EPD Australasia

Profile: Stephen Hicks

Stephen Hicks, General Manager Structural Systems at HERA and board member at EPD Australasia

The most recent addition to the EPD Australasia board, Stephen Hicks brings over 20 years of research and development experience in the steel construction industry. Currently General Manager Structural Systems at HERA, the New Zealand industry body that delivers technical advice to the metals industry, Stephen has a particular expertise in the development of national and international standards for structural steel design.

Stephen chaired the Sustainable Steel Council (SSC) between 2009 and 2015. It was during his tenure that the SSC, along with BRANZ, provided the seed funding for the establishment of EPD Australasia in 2014. While Stephen was at the helm, the SSC also worked closely with NZGBC to revise the Greenstar credit for steel, and recognised EPDs in the Innovation Challenge Greenstar Credit.

We spoke to Stephen about EPDs and LCA, both now and his vision for the future.

As General Manager of Structural Systems at HERA, how do you currently use EPDs?

Do you expect that to change in the future? In my previous role as Chair of the Sustainable Steel Council (SSC), we worked closely with NZGBC between 2011 and 2015 to revise their greenstar credit for steel (MAT-8) to place less emphasis on recycled content. Moreover, we strongly encouraged NZGBC to recognize EPDs, which was subsequently included within Innovation challenge greenstar credit.

The three major domestic steelmakers that formed part of the SSC membership were strongly committed to develop EPDs (Liberty Steel, Pacific Steel and New Zealand Steel), which were seen as providing international acknowledgement and compatibility in order to level the playing field and facilitate access to export markets more effectively. It is therefore particularly satisfying that, following the publication of the New Zealand Steel EPD last year, all three domestic steelmakers have now made good on their earlier commitment.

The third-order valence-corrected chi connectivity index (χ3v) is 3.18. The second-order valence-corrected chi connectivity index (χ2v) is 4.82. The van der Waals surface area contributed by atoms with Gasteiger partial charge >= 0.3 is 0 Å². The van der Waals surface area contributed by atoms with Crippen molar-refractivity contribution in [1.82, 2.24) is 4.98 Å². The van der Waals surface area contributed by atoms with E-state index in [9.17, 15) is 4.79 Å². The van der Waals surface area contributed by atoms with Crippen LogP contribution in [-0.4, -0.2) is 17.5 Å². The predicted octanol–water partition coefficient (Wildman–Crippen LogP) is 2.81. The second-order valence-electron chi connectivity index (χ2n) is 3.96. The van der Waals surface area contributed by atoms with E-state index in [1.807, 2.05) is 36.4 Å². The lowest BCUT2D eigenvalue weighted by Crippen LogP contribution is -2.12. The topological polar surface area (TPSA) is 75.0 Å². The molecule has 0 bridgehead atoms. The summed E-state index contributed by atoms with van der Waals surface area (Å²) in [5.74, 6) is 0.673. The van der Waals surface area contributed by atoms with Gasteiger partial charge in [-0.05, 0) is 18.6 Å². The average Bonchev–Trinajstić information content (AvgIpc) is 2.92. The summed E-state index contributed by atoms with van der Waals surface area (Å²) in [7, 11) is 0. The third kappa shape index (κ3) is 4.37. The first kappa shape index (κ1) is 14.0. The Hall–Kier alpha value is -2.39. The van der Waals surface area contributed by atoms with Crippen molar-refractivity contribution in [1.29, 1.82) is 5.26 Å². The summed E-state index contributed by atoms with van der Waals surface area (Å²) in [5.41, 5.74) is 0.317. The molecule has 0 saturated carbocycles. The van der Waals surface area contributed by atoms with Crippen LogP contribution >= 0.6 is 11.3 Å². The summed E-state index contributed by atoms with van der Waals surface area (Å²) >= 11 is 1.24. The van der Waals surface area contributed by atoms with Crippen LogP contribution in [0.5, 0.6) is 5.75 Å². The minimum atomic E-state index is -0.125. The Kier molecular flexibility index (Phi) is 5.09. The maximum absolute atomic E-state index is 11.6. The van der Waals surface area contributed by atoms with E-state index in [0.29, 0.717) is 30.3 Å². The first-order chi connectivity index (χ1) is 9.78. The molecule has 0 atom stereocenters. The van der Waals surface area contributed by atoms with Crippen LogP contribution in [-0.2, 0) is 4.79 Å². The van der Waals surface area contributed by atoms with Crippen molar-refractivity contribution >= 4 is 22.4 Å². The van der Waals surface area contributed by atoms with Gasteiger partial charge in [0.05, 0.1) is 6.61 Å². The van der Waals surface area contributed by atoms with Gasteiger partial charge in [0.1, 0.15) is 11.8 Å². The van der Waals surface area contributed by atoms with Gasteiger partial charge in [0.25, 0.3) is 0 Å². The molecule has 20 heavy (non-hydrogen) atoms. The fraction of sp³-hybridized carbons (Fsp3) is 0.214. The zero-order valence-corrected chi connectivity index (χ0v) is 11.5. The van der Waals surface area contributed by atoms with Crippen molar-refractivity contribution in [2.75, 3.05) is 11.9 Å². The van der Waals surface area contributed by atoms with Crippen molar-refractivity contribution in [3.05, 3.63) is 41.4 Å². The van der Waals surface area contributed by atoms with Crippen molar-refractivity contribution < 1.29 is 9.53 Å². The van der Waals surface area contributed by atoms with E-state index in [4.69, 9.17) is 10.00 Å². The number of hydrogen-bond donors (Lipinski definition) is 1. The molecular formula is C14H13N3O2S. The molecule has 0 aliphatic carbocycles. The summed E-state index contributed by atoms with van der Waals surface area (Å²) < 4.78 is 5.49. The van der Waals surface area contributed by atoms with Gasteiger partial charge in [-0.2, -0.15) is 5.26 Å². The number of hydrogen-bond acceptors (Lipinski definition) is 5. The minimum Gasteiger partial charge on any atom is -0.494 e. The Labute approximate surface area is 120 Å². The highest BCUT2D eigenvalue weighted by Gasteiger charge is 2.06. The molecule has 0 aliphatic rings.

Given that a number of manufacturers subsequently process, form and fabricate products from these materials, it is expected that EPDs will also be developed for these downstream products in the future.

You have worked in both Europe and the Asia Pacific.  What differences have you observed when it comes to sustainability, LCA and EPDs?

In Europe, the Construction Products Regulation (CPR) harmonizes performance information on construction products across the EU. The CPR provides Basic Works Requirements (BWR), which list the characteristics that must be addressed by the construction product. For BWR1, BWR2 and BWR4 which relates to mechanical resistance, fire safety and safety in use, the European design standards (known as ‘Eurocodes’) address these requirements. In my previous role at the Steel Construction Institute I was the UK representative on TC250 Sub-committee 4, which is responsible for the European composite steel and concrete design standard for buildings and bridges, Eurocode 4.

The CPR also considers hygiene, health and the environment together with sustainable use of natural resources, which covered by BWR3 and BWR7. Although the CPR does not specify how to prove the compliance with these BWRs, the EU has encouraged the use of EPDs through its statement “For the assessment of the sustainable use of resources and of the impact of construction works on the environment Environmental Product Declarations should be used when available”. As far back as 2011 the major European steelmakers produced an industry average EPD covering both Blast Furnace with Basic Oxygen Furnace (BF + BOF) together with Electric Arc Furnace (EAF) production. However, many European steelmakers have moved away from this and now have their own EPDs that are specific to their processes, which are seen to provide an advantage over their competitors.

What role do you see the EPD Australasia playing in enhancing sustainability in the Australasian region?

In 2016, the World Economic Forum (WEF) emphasised the importance of life cycle analysis in its Industry Transformation Agenda “Shaping the future of construction”. Two out of the total 30 actions within the framework proposed life-cycle analysis as being important.

The Australian EPD Programme is well placed to provide robust third-party verified EPDs that provide transparent and comparable data about the life-cycle environmental impact of products. Given that it is part of the broader International EPD System, this provides export opportunities to manufacturers within the region.

What do you predict will be the future of LCA and EPDs in this region?

The recent publication of the 50th Australasian EPD shows strong demand in the region. Whilst rating tools have encouraged the development of EPDs to date, it is hoped that the regulators will have a bigger part to play in their uptake in the future.

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